Here is an example of profit motive related to greed:
A corporation intentionally sells low-quality products, at a premium price, in order to maximize its profits.
In this example, a corporation engages in an unethical business practice just to make a higher profit. While unfortunate, these business practices are relatively commonplace.
Another common unethical and sometimes illegal practice is to exploit people. By “exploitation,” we mean forcing people to work for very low wages. While this phenomenon is not very common in developed countries, exploitation is sadly common in developing countries.
Profit motive can also lead to a wave of junk products. Junk products are useless items that merchants push to increase profits. Have you ever watched TV at three o’clock in the morning? If so, you’ve probably noticed a bunch of infomercials touting a bunch of gimmicky products.
Most of them are useless and claim to provide benefits that don’t seem realistic. For instance, these are products guaranteeing that you’ll lose weight instantly or help you peel potatoes in mere seconds. Sadly, the market often becomes flooded with products people waste their money on.
These gimmicks can cause reputable merchants to get negative press. This reason underscores why merchants should focus on offering good-quality products that customers will value.
At its core, profit motive is what fuels your desire to build a great e-commerce site. Otherwise, what would be the point of putting in so much hard work?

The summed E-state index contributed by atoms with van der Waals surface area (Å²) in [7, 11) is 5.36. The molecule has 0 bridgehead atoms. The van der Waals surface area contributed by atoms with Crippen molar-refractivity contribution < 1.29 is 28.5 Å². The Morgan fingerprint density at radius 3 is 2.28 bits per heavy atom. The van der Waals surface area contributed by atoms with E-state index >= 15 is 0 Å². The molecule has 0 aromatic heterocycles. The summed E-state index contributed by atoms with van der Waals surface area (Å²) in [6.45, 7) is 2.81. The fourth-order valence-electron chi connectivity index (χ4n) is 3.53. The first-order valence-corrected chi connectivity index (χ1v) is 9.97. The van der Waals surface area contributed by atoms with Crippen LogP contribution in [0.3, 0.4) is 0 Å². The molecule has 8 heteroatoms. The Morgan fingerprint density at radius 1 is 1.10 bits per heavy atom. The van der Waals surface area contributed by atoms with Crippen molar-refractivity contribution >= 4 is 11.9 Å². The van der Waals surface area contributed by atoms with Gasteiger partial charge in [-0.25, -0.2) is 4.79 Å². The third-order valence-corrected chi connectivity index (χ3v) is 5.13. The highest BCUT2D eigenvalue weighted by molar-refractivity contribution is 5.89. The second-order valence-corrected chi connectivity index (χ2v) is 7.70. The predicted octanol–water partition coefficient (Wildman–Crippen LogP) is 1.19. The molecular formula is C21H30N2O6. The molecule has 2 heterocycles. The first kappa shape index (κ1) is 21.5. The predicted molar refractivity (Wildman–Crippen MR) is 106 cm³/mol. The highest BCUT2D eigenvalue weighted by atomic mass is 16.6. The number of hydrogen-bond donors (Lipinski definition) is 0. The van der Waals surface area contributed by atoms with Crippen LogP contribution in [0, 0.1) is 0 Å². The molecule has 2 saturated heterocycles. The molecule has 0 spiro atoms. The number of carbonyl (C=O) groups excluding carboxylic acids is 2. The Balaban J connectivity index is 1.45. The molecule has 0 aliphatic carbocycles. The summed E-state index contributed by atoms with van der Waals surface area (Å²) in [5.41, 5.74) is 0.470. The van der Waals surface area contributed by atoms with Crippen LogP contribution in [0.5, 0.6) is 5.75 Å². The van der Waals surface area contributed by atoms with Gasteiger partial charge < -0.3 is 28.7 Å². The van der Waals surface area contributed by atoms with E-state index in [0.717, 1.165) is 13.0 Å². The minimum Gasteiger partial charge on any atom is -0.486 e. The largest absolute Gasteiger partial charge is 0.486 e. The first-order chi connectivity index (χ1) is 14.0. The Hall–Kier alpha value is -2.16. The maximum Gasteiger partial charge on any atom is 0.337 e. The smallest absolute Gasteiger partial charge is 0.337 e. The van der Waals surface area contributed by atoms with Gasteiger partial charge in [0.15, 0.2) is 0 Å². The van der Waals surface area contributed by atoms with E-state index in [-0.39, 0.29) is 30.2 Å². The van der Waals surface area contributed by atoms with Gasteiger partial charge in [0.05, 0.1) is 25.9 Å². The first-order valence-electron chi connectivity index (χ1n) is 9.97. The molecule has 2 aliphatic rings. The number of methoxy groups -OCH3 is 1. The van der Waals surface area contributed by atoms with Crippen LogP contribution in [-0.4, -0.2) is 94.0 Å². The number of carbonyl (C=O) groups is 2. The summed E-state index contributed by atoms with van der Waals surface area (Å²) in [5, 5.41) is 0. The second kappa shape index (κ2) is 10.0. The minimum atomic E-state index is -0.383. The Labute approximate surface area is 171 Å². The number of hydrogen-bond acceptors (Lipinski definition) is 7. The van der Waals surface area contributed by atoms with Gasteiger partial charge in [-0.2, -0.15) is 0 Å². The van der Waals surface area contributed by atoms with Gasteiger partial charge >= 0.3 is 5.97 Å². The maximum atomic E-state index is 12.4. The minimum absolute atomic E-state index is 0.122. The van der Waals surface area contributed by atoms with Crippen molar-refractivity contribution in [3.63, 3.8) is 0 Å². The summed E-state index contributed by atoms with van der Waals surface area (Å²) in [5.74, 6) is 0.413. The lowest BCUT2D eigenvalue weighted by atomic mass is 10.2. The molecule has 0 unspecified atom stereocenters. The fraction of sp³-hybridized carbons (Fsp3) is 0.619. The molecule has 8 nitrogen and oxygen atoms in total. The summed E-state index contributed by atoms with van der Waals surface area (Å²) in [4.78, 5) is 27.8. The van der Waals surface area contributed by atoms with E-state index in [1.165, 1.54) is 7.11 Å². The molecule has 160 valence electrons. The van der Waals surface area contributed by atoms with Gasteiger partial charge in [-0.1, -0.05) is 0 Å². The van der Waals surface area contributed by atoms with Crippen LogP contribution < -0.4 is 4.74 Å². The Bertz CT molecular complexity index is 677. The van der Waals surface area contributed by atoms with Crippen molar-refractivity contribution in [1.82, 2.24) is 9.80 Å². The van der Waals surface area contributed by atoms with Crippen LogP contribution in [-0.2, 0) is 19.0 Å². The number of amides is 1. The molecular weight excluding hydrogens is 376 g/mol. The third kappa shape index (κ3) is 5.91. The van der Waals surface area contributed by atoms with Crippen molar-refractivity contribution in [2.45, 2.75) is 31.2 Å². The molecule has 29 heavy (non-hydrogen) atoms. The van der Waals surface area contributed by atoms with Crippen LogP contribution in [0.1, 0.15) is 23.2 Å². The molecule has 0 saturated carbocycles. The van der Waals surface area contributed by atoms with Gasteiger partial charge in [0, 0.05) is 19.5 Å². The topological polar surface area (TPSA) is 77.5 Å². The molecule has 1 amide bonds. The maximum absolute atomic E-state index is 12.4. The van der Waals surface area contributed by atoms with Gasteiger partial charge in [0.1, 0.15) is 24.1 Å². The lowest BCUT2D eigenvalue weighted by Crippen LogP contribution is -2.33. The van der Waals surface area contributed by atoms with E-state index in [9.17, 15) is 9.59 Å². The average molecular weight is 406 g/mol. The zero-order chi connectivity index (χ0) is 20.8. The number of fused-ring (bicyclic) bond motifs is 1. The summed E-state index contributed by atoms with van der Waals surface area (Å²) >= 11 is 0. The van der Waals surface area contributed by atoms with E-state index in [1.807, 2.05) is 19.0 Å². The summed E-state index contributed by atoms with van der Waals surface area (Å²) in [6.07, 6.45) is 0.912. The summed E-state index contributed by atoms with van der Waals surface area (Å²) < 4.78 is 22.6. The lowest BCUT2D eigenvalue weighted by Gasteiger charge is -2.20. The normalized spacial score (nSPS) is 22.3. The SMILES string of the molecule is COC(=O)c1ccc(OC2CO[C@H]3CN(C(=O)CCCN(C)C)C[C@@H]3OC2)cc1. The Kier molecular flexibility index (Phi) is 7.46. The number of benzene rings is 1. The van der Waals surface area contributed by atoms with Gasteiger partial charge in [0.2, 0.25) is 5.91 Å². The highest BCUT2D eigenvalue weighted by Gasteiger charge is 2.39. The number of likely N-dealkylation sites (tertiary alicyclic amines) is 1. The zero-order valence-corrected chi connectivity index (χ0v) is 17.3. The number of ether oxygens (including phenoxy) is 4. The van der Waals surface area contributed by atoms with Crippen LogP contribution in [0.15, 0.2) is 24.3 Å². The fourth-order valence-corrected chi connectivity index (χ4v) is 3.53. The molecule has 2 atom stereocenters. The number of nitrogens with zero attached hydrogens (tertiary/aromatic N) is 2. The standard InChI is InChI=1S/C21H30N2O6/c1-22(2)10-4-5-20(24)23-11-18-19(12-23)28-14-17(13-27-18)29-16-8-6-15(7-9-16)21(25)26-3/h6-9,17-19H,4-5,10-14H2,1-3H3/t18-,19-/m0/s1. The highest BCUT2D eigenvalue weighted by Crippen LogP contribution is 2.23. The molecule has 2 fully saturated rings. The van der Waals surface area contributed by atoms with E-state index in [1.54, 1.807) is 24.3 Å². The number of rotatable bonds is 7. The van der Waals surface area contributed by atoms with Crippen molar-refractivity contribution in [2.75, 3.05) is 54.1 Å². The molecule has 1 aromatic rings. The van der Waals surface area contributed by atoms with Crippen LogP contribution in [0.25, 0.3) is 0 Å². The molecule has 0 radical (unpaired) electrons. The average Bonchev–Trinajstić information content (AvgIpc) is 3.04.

Profit motive is important for your business because it’s the driving force behind your efforts to succeed. You focus on building wealth, innovation, and fair competition when you allow positive reasons to fuel your profit motives.
Beyond that, here are some interesting figures to fuel your profit motive:
E-commerce sales topped 18% of total worldwide retail sales in 2020. By 2024, this figure should climb to 21.8%
In total, US e-commerce sales accounted for $4.28 trillion between 2014-2022. By 2024, this figure should be about $5.4 trillion.
E-commerce sales grew by 27.6% in 2020. This figure is up from 25.5% in 2015.
China is the biggest e-commerce market in the world, accounting for about 50% of total e-commerce sales. The US is second with about 19%.
About a quarter of companies indicated that increasing profits was their most significant objective in 2020.
When you think about it, profit motive goes beyond merely making money. It’s about getting a piece of a growing pie. There is demand out there for products and services. Your business could be a spearhead in a fast-growing business world.
As mentioned earlier, the easiest way to measure profit is by subtracting cost from sales prices.
But there is a bigger concept to consider. How can you measure your business’s overall profitability?
The simple answer is revenue minus expenses. In other words, you take your business’s revenue and subtract all business-related expenses. If you have money left over, that’s a profit. If you have lost money, it’s a loss.
Consider this example:
Your business makes $1,000 a month. You have $900 in business expenses. That’s a $100 profit. Of course, please bear in mind that you’ll also be on the hook for taxes.